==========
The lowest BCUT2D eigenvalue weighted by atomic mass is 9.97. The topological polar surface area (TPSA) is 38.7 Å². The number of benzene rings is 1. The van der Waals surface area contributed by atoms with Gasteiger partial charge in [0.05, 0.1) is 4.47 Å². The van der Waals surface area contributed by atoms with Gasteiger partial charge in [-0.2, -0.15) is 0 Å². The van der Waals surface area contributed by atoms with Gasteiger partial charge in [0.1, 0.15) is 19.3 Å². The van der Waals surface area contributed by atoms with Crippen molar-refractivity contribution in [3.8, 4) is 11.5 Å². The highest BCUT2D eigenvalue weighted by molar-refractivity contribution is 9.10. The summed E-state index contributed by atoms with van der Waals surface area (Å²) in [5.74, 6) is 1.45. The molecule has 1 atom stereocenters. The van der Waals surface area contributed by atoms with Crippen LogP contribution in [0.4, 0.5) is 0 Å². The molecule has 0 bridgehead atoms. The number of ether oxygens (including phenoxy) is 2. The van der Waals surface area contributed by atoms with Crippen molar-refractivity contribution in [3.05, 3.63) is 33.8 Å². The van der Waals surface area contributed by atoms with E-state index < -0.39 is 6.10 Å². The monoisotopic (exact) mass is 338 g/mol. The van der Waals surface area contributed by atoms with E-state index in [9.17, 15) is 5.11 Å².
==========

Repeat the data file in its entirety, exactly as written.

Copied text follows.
The lowest BCUT2D eigenvalue weighted by atomic mass is 9.97. The topological polar surface area (TPSA) is 38.7 Å². The number of benzene rings is 1. The van der Waals surface area contributed by atoms with Gasteiger partial charge in [0.05, 0.1) is 4.47 Å². The van der Waals surface area contributed by atoms with Gasteiger partial charge in [-0.2, -0.15) is 0 Å². The van der Waals surface area contributed by atoms with Gasteiger partial charge in [0.1, 0.15) is 19.3 Å². The van der Waals surface area contributed by atoms with Crippen molar-refractivity contribution in [3.8, 4) is 11.5 Å². The highest BCUT2D eigenvalue weighted by molar-refractivity contribution is 9.10. The summed E-state index contributed by atoms with van der Waals surface area (Å²) in [5.74, 6) is 1.45. The molecule has 1 atom stereocenters. The van der Waals surface area contributed by atoms with Crippen LogP contribution in [0.4, 0.5) is 0 Å². The molecule has 0 bridgehead atoms. The number of ether oxygens (including phenoxy) is 2. The van der Waals surface area contributed by atoms with Crippen molar-refractivity contribution in [3.05, 3.63) is 33.8 Å². The van der Waals surface area contributed by atoms with E-state index < -0.39 is 6.10 Å². The monoisotopic (exact) mass is 338 g/mol. The van der Waals surface area contributed by atoms with E-state index in [9.17, 15) is 5.11 Å².